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Hi I'm Meredith

I'm a scientist, and I'm a Mormon.

About Me

I'm an adult convert to the Church of Jesus Christ of Latter-day Saints -- though I was born in a town with a lot of Mormon citizens, I was raised in an anti-Mormon home. I was 54 years old, and living in Denmark, when I finally investigated the Church, after having lived many years with no religion at all. My scientist family members, colleagues, and friends all think I'm nuts -- but I know better. Belonging to the Church makes me a better scientist, not a worse one!

Why I am a Mormon

Although I was raised in a Christian home, I had questions that were never answered: Why did God just stop talking to us 2000 years ago? If there had been prophets for the thousands of years covered by the Bible, why aren't there prophets now? What really happens when we die? Why are we on this Earth now? And on and on....no answers from my childhood church or the others I had tried out as an adult were satisfactory. But then I stumbled into a conversation about some of these questions when I asked a Mormon friend why "Mormons don't drink Coke, but they do drink Pepsi" (something I'd always been told as a child, and which turns out to be not quite true). After a good laugh (some Mormons like Pepsi, some Mormons like Coke, just like the rest of the population!), he explained about the Word of Wisdom -- guidance from God about what we should and should not put into our bodies. That led to some of those other questions, and for the first time in my life I got answers that were logical, internally consistent, and highly satisfying to my scientific mind.

How I live my faith

One thing I'll say for the Church, it makes everyone feel important to his or her ward -- which they are -- by making sure that everyone has a job, and sometimes more than one. I currently serve as a ward missionary, teaching in the Gospel Principles class for people who are investigating the church and who have recently joined. I serve in Relief Society (the Church's organization for women) as a liaison to the many other single sisters of the ward, as well as a visiting teacher for three of those sisters. And, I'm also a stake Family History Specialist, teaching classes on how to do genealogy, which is a long-time hobby of mine. Mormons do family history in order to discover those ancestors who may not have had the chance to hear and accept the Gospel in their own lifetimes so that we can provide the ordinances of the Temple to them by proxy. I've been able to take many of my own family names to the Temple, and now am helping others to do the same, which is a very satisfying feeling that gives me great joy.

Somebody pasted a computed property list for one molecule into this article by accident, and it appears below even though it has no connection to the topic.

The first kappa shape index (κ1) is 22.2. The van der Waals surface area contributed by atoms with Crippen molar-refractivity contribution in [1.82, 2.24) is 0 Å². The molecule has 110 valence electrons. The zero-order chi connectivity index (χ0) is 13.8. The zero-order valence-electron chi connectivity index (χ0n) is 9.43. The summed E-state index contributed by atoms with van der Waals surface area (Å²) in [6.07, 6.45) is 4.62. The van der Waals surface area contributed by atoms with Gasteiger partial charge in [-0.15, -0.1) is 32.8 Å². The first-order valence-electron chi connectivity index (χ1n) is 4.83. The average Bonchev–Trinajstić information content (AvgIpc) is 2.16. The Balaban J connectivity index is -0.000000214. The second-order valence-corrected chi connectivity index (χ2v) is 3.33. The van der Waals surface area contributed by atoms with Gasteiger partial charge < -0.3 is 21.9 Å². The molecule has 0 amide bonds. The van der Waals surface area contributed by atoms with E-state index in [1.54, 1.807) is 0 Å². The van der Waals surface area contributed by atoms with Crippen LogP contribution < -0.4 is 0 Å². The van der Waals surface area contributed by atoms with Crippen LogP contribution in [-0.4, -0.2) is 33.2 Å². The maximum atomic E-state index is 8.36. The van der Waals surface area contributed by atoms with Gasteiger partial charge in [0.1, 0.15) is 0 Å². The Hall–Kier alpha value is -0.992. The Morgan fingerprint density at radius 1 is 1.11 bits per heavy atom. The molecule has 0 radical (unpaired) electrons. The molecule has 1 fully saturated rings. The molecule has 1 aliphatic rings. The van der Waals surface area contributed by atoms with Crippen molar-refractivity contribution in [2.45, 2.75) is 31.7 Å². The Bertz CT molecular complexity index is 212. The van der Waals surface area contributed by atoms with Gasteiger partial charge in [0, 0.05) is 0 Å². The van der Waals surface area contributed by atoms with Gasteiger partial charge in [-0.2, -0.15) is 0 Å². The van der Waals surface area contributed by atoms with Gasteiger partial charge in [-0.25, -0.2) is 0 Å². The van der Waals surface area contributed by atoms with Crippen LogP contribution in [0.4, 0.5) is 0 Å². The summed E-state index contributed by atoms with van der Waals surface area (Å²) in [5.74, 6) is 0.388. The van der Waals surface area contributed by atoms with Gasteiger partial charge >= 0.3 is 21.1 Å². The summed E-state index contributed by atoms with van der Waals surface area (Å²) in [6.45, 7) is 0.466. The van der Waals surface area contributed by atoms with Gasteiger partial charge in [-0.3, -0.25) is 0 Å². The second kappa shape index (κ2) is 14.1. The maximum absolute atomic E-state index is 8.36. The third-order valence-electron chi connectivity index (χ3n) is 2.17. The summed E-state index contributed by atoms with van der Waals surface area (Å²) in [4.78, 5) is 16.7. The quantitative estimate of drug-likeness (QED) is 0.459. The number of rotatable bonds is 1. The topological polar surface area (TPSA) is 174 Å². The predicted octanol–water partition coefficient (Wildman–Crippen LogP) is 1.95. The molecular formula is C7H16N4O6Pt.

Do Mormons worship Joseph Smith?

No! -- I wish you could hear me laughing -- We worship God the Heavenly Father and Jesus Christ, our Savior and Redeemer, as well as the Holy Spirit. Together, these three are the personages of the Godhead that Mormons worship. Asking Mormons if we worship Joseph Smith is like asking Jews if they worship Moses, Isaiah, or Jeremiah. Joseph was a prophet of God, called to proclaim God's word to the world, just like Moses and Isaiah and Jeremiah were in their day. Mormons revere Joseph Smith (and Moses, Isaiah, and Jeremiah, as well as all the other prophets) and his successor on the Earth today, Thomas S. Monson, because they have special qualities and a special relationship with the Godhead that allows them to relay God's words and thoughts to us. God speaks to us through them, because they are especially humble and obedient to God. With them, we worship; we do not worship them. Show more Show less

Are Mormons Christians?

If the definition of "Christian" is a person who has faith in and follows Jesus Christ, and strives to be like Him in interactions with others and with God the Heavenly Father, then Mormons are truly, truly Christians. The official name of our church says it: The Church of JESUS CHRIST of Latter-day Saints. He is the head of our church, our beloved and worshiped Savior and Redeemer; nothing that is done by the church or its leaders is contrary to the teachings of Jesus found in the Holy Bible, and also in the Book of Mormon, which is another testament of Jesus Christ and His gospel. The two books are both part of the divine scriptures which Mormons believe are the word of God, and they are fully consistent with one another. Show more Show less